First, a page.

Interactive Medical Simulation Toolkit (iMSTK) is a free, open source toolkit that allows faster prototyping of medical trainers and planners. Specifically, iMSTK brings together interdisciplinary technologies that are required to build physics-based simulation driving such applications. For a detailed introduction to iMSTK, we refer the readers to a 2-part blog series [part 1, part 2], which followed the release 1.0 in December 2018. The first release of the toolkit offered a functional architecture and working versions of all the component modules.

Release 2.0 offers improved functionality with many new features as well as refactored modules that address the ease-of-use, and extendability of the API. Specifically, we have added new features and greatly improved the features and efficiency of the physics, collision modules, and rendering modules.

Here are some release highlights:

  • New Rigid body dynamics support has been added through Physx backend. The current implementation supports simpler geometrical shapes (box, sphere, capsule, plane) as well as surface meshes and efficient collisions between them. Users can optionally control the motion of the objects through external devices supported in imstk.
  • Multithreading support
    • SMP support was added using Intel Thread Building Blocks (TBB)
    • Parallel utilities for loop-based parallelism for 1D as well as nested 2-level and 3-level loops were added
    • Parallelized collision detection, position-based dynamics (using graph coloring) and SPH modules.
  • Smoothed Particle Hydrodynamics (SPH) for fluids
    • Simulate fluids with varied viscosity and surface tension
    • Adds efficient neighbor search for arbitrarily distributed fluid particles
    • Please refer to the blog published about this work for further details.
  • Extended the simulation modes: Simulation engine can now be initialized in rendering, backend and backgroundRun modes to allow easy integration and simulation control from external applications (eg: 3D Slicer).
  • New Octree collision detection
    • Adds efficient loose octree data structure for broad phase collision detection
    • Parallel tree update using loop-based parallelism
    • Efficient memory management using memory pool
    • The readers may refer to a prior blog for more details about this feature
  • Improved Vulkan backend
    • New VR support for immersive VR applications
    • New lens distortion pass
  • New Debug rendering
    • Display additional geometric information (not part of scene objects) in order to help visualize and debug new functionality (see dynamic octree rendering above)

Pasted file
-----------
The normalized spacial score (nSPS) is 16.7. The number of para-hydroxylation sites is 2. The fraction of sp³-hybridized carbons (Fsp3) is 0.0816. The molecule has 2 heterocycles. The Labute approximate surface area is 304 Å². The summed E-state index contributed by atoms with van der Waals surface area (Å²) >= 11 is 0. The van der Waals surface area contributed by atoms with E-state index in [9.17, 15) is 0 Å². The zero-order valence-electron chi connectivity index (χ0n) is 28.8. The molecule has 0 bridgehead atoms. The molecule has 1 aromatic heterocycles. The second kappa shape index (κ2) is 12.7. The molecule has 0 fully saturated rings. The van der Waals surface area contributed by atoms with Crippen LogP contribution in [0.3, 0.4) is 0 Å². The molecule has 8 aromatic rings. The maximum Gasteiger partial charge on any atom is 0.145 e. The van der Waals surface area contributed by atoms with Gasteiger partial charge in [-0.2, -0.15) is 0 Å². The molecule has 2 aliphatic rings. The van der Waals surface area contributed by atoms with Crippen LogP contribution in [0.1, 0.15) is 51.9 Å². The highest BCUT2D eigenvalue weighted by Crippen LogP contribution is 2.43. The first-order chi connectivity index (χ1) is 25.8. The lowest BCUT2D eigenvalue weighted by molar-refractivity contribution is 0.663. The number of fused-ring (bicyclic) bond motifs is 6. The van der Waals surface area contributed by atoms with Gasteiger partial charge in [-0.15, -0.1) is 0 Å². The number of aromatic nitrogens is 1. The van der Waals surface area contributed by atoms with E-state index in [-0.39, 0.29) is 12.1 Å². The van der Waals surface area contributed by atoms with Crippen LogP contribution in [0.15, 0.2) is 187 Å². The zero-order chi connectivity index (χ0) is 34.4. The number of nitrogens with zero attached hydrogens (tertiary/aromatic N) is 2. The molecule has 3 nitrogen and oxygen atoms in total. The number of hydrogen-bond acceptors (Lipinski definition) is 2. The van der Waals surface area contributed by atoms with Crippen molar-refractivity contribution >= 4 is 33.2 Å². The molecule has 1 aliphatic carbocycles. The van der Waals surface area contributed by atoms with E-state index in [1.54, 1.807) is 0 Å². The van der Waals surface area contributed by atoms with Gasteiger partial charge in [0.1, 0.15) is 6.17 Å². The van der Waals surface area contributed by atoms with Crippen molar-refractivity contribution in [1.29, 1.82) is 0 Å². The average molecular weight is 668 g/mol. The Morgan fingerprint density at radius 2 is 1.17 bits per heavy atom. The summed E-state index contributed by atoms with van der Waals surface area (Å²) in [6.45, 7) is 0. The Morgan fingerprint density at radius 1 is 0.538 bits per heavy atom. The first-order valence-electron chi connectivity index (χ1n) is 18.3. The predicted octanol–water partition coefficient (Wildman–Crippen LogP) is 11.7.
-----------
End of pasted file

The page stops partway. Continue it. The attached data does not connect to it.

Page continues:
• Arbitrarily add geometric primitives (points, lines, triangles) at run time
  • Improved on-screen text rendering
    • New functionality to add customized text that can be updated at runtime
    • Displays simulation frame rate in addition to rendering framerate
  • Improved CMake build and installation
    • Added support to install all components into a relocatable directory
    • Added support for building and running multiple configurations in Visual Studio
    • Fixed various bugs, including bitness mismatch, build errors
    • Added PhysX as an external dependency and removed ODE

Please refer to the release notes for a full list of new features, changes, and contributors. Please follow the links below to explore the toolkit.

  1. Website:
  2. Repository:
  3. Discourse:
  4. Documentation:
  5. Source documentation:

In addition, the best way to explore the newly added features is through the examples that ship with the code.

Future work

The upcoming releases will focus on two areas (a) improving the computational efficiency, and (b) integration with external software. We have boosted the performance of some key algorithms using multithreading on the CPU.  The upcoming work will add scene-level parallelism (allowing disconnected parts of the scene run in parallel) and further parallelize the serially executed modules such as finite element based deformation computation. To allow further scalability move the core computational blocks to run on the GPU.

With the goal of allowing applications with wider workflow requirements, we have already started efforts to integrate with Kitware’s other open-source software in the medial domain namely 3D Slicer and Pulse physiology engine (not included in the release 2.0). Further, we are in the process of integration with the Unity game engine that will accelerate the application development. We will publish blogs in due course about these integrations and also make them part of upcoming releases.

While the major focus is on the above-described aspects, we will continue to add features (esp. to the collision response module), perform bug fixes and improve the usability as needed. In view of these major planned improvements, discussion about coordinating smaller but more frequent releases is underway.


The work reported in this publication was supported, in part, by the following awards: NIDDK R44DK115332, NIBIB R44EB023121, NIDCR R44DE027595, NIAMS R44AR075481, NIBIB R01EB025247.

The content is solely the responsibility of the authors and does not necessarily represent the official views of the NIH and its institutes.

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